Sherif Z. Zaafran, M.D., President, Texas Medical Board
Dear Dr. Zaafran,
Thank you for clarifying that “the Texas Medical Board has never prohibited the use of hydroxychloroquine [HCQ] alone, or in conjunction with other drugs, for the treatment of COVID-19.”
It is important for physicians to have confidence that they can treat patients—during a pandemic or otherwise—without fearing that a difference in medical opinion will trigger an investigation that jeopardizes their ability to practice.
However, we respectfully ask you to reconsider your additional comments that prescribing of HCQ for COVID-19 is “alternative therapy” and that “physicians must ensure they comply with Board Rule 200.”
The prescribing of hydroxychloroquine for COVID-19 patients meets the definition of “conventional medicine” as provided in Rule 200.2. Off label prescribing of FDA-approved medications occurs in 20% to 50% of all prescriptions and has never been considered to be “alternative medicine.”
In addition, treatment for COVID-19 that includes hydroxychloroquine meets the definition of conventional medicine as it is “based upon medical training, experience and review of the peer reviewed scientific literature.”
The body of peer reviewed research, based on clinical experience, in support of HCQ continues to grow: https://bit.ly/hcqearly. Using Chloroquine-based drugs for anti-viral treatments is also supported in medical training literature. Harrison’s Principles of Internal Medicine states that chloroquine may protect cells from viral infection, for example.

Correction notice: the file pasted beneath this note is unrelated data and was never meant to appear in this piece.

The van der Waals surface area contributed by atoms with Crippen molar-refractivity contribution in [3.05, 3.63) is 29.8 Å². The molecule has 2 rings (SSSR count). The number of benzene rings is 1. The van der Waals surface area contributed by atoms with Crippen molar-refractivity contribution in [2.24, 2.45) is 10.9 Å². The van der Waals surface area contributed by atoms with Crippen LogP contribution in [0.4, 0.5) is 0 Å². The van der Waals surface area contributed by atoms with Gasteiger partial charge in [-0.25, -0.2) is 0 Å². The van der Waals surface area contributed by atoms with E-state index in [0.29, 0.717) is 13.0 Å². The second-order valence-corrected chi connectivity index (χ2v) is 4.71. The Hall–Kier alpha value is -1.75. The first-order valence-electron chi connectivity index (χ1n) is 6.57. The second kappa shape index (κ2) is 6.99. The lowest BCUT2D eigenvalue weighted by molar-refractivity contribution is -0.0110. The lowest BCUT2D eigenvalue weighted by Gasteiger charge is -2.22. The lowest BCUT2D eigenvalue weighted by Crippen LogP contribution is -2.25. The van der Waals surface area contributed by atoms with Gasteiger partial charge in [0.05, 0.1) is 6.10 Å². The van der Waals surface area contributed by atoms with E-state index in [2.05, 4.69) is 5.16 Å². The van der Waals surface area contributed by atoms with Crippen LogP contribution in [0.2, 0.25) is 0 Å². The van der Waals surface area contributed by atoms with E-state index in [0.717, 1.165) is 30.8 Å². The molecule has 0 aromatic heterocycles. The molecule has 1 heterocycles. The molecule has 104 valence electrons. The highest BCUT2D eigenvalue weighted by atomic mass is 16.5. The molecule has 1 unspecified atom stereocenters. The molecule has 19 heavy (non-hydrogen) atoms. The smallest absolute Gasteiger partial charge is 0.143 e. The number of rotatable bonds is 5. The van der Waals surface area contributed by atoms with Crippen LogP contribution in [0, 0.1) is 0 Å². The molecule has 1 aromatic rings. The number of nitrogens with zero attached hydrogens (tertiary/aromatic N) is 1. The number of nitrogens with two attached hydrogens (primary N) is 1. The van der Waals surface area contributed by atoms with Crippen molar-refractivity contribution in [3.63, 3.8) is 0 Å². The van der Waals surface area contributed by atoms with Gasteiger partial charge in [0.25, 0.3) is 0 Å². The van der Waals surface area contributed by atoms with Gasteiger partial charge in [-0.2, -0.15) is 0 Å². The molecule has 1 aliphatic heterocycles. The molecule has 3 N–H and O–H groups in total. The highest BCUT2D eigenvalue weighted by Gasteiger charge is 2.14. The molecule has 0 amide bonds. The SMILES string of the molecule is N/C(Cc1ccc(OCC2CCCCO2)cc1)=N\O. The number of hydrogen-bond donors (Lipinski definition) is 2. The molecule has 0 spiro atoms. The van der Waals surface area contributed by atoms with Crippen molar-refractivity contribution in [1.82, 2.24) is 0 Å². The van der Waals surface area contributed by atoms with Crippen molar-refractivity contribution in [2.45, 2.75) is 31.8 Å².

Rule 200.2 also states that conventional treatments are those that are generally accepted methods of routine practice. Many Texas physicians, including doctors at one of the state’s largest and most respected health systems, are using HCQ treatments to keep COVID-19 patients out of the hospital, off ventilators, and to protect health care workers from severe disease. Please find enclosed an article from leading physicians at Baylor explaining their safe at-home treatment protocols that include HCQ.
The bottom line is that deeming treatment with HCQ to be “alternative medicine” risks limiting the availability of safe and potentially life saving treatment during a pandemic.
Please consider revising your statement to clarify this important matter for the benefit of Texas patients.
Jane M. Orient, M.D., Executive Director